By using sensor-based technology to monitor sleeping and waking patterns, caregivers can gain insight into nighttime routines and proactively address sleep issues. Using the data collected by our remote support system, individuals and caregivers can address unsafe situations and behaviors related to sleeping, waking, and wandering at night.
Who can benefit?
Individuals who may be at risk for falling or wandering during night hours
Individuals who are aging in place or have dementia or Alzheimer's
People who might be engaging in unsafe or unhealthy behaviors at night (chronic overeating, wandering, accessing unsafe areas of the home, destructive behaviors)
Residential service providers who are seeking to optimize nighttime staffing patterns and client safety
Anyone who has incontinence issues during the night
What results can we expect?
Insight into sleep routines and movement in the home without the loss of privacy
Proactive rather than reactive caregiver response to wandering and elopement
Reduction of onsite staffing for “just in case” situations such as during night hours
What technology can help?
A SimplyHome System, including components such as:
Door/window sensors (to sense entrance and exit)
Bed and chair pressure pads (to look for movement and sleep patterns)
Motion sensors (to monitor motion related to sleep issues)
What types of alerts can be sent?
Here are some sample situations in which staff, family members, and/or the individuals themselves can receive alerts:
When a door or window is opened
When someone gets off the bed pad at any time or within a specific time frame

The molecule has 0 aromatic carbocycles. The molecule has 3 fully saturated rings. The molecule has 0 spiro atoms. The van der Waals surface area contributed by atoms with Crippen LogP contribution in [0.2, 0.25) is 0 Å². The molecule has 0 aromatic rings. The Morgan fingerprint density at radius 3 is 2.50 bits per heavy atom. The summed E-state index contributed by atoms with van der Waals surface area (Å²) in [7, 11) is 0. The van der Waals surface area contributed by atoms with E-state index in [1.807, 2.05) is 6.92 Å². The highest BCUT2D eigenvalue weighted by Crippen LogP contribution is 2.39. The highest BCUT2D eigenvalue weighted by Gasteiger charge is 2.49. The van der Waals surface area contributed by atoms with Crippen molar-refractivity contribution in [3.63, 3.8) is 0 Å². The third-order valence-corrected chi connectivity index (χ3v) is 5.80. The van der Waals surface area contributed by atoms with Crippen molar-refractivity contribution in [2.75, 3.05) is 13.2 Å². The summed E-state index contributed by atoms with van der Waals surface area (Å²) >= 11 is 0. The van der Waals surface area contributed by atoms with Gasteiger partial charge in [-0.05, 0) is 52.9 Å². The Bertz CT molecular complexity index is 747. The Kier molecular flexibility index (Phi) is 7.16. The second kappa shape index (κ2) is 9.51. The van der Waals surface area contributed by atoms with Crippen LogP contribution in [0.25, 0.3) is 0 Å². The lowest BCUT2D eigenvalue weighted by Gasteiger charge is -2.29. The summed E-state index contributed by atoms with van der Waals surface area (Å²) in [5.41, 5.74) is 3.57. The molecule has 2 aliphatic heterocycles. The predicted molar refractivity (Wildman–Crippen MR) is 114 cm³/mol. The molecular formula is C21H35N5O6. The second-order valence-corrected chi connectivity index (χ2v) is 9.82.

When an individual does not get off the bed pressure pad by a specific time, within a specific time frame, or on select days
When an individual triggers a motion sensor in the home
When an individual gets up from a bed/chair pressure pad and does not return within a selected time frame
When an individual gets out of bed and there is no other sensor activated in the home for a set amount of time
Maria was capable of living on her own but family and staff were concerned about her sleeplessness at night. When she can’t fall asleep, she wanders around the home and does not return to bed. Her family's primary concern was that a lack of sleep was leading to negative behavioral outcomes.
To address this concern, a bed pressure pad and motion sensors are used to detect when Maria gets out of bed. If she has not returned to bed within a given period of time, caregivers or family are alerted to call and check on her. They also use the data logged by the sensors to detect patterns in sleep behavior. Understanding these patterns enables them to be more proactive with care management and finding natural supports for Maria's sleep routines.